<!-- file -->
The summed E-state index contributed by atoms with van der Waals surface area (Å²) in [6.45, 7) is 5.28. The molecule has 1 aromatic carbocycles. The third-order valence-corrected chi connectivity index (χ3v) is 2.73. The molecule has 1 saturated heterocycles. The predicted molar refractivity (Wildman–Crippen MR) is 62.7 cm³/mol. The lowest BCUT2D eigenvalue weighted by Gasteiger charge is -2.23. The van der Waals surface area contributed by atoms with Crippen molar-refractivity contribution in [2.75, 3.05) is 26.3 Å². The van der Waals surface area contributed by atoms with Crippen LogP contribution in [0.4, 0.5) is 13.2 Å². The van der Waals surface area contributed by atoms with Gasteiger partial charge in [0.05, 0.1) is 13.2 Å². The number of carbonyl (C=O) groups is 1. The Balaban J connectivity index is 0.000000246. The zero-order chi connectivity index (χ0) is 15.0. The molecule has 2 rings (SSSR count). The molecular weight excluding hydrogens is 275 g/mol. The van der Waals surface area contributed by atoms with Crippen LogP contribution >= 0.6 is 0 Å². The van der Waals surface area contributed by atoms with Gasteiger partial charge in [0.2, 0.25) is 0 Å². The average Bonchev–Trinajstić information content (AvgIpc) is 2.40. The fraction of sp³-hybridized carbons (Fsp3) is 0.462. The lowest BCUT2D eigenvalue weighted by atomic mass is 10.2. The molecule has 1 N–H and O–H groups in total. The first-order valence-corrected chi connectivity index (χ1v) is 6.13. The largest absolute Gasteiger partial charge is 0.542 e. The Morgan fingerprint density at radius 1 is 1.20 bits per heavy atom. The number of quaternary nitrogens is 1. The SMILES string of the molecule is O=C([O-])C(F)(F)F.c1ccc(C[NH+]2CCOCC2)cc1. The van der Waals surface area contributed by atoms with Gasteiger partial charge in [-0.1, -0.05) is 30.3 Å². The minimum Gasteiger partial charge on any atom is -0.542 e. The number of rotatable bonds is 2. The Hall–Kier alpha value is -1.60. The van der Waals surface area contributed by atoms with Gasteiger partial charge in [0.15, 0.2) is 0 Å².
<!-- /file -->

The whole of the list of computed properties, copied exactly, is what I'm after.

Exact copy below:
The summed E-state index contributed by atoms with van der Waals surface area (Å²) in [6.45, 7) is 5.28. The molecule has 1 aromatic carbocycles. The third-order valence-corrected chi connectivity index (χ3v) is 2.73. The molecule has 1 saturated heterocycles. The predicted molar refractivity (Wildman–Crippen MR) is 62.7 cm³/mol. The lowest BCUT2D eigenvalue weighted by Gasteiger charge is -2.23. The van der Waals surface area contributed by atoms with Crippen molar-refractivity contribution in [2.75, 3.05) is 26.3 Å². The van der Waals surface area contributed by atoms with Crippen LogP contribution in [0.4, 0.5) is 13.2 Å². The van der Waals surface area contributed by atoms with Gasteiger partial charge in [0.05, 0.1) is 13.2 Å². The number of carbonyl (C=O) groups is 1. The Balaban J connectivity index is 0.000000246. The zero-order chi connectivity index (χ0) is 15.0. The molecule has 2 rings (SSSR count). The molecular weight excluding hydrogens is 275 g/mol. The van der Waals surface area contributed by atoms with Crippen LogP contribution >= 0.6 is 0 Å². The van der Waals surface area contributed by atoms with Gasteiger partial charge in [0.2, 0.25) is 0 Å². The average Bonchev–Trinajstić information content (AvgIpc) is 2.40. The fraction of sp³-hybridized carbons (Fsp3) is 0.462. The lowest BCUT2D eigenvalue weighted by atomic mass is 10.2. The molecule has 1 N–H and O–H groups in total. The first-order valence-corrected chi connectivity index (χ1v) is 6.13. The largest absolute Gasteiger partial charge is 0.542 e. The Morgan fingerprint density at radius 1 is 1.20 bits per heavy atom. The number of quaternary nitrogens is 1. The SMILES string of the molecule is O=C([O-])C(F)(F)F.c1ccc(C[NH+]2CCOCC2)cc1. The van der Waals surface area contributed by atoms with Gasteiger partial charge in [-0.1, -0.05) is 30.3 Å². The minimum Gasteiger partial charge on any atom is -0.542 e. The number of rotatable bonds is 2. The Hall–Kier alpha value is -1.60. The van der Waals surface area contributed by atoms with Gasteiger partial charge in [0.15, 0.2) is 0 Å².